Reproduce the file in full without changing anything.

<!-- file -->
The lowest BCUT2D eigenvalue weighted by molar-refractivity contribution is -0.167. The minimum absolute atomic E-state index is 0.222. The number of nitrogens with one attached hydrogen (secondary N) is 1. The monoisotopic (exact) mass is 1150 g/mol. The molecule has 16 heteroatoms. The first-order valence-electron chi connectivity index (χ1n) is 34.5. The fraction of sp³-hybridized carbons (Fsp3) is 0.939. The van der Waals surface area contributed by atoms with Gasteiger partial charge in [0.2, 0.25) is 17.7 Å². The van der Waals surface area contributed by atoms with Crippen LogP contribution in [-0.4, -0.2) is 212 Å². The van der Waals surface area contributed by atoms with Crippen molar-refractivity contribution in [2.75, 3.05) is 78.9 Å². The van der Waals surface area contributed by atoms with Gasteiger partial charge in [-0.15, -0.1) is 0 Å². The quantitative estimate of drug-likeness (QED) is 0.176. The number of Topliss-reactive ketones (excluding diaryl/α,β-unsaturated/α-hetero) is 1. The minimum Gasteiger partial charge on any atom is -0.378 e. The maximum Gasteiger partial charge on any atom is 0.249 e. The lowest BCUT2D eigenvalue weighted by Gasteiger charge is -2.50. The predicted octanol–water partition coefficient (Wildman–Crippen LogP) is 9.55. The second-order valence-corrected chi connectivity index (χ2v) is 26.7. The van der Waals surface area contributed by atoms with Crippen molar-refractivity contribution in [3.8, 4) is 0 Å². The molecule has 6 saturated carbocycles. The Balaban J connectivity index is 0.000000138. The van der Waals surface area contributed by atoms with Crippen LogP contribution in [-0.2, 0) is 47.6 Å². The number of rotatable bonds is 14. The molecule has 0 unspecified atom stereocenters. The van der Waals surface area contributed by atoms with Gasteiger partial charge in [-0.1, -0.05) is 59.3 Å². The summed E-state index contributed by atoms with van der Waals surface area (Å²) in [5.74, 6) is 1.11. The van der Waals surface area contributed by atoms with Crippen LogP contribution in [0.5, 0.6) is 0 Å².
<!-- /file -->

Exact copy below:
The lowest BCUT2D eigenvalue weighted by molar-refractivity contribution is -0.167. The minimum absolute atomic E-state index is 0.222. The number of nitrogens with one attached hydrogen (secondary N) is 1. The monoisotopic (exact) mass is 1150 g/mol. The molecule has 16 heteroatoms. The first-order valence-electron chi connectivity index (χ1n) is 34.5. The fraction of sp³-hybridized carbons (Fsp3) is 0.939. The van der Waals surface area contributed by atoms with Gasteiger partial charge in [0.2, 0.25) is 17.7 Å². The van der Waals surface area contributed by atoms with Crippen LogP contribution in [-0.4, -0.2) is 212 Å². The van der Waals surface area contributed by atoms with Crippen molar-refractivity contribution in [2.75, 3.05) is 78.9 Å². The van der Waals surface area contributed by atoms with Gasteiger partial charge in [-0.15, -0.1) is 0 Å². The quantitative estimate of drug-likeness (QED) is 0.176. The number of Topliss-reactive ketones (excluding diaryl/α,β-unsaturated/α-hetero) is 1. The minimum Gasteiger partial charge on any atom is -0.378 e. The maximum Gasteiger partial charge on any atom is 0.249 e. The lowest BCUT2D eigenvalue weighted by Gasteiger charge is -2.50. The predicted octanol–water partition coefficient (Wildman–Crippen LogP) is 9.55. The second-order valence-corrected chi connectivity index (χ2v) is 26.7. The van der Waals surface area contributed by atoms with Crippen molar-refractivity contribution in [3.8, 4) is 0 Å². The molecule has 6 saturated carbocycles. The Balaban J connectivity index is 0.000000138. The van der Waals surface area contributed by atoms with Crippen LogP contribution in [-0.2, 0) is 47.6 Å². The number of rotatable bonds is 14. The molecule has 0 unspecified atom stereocenters. The van der Waals surface area contributed by atoms with Gasteiger partial charge in [-0.1, -0.05) is 59.3 Å². The summed E-state index contributed by atoms with van der Waals surface area (Å²) in [5.74, 6) is 1.11. The van der Waals surface area contributed by atoms with Crippen LogP contribution in [0.5, 0.6) is 0 Å².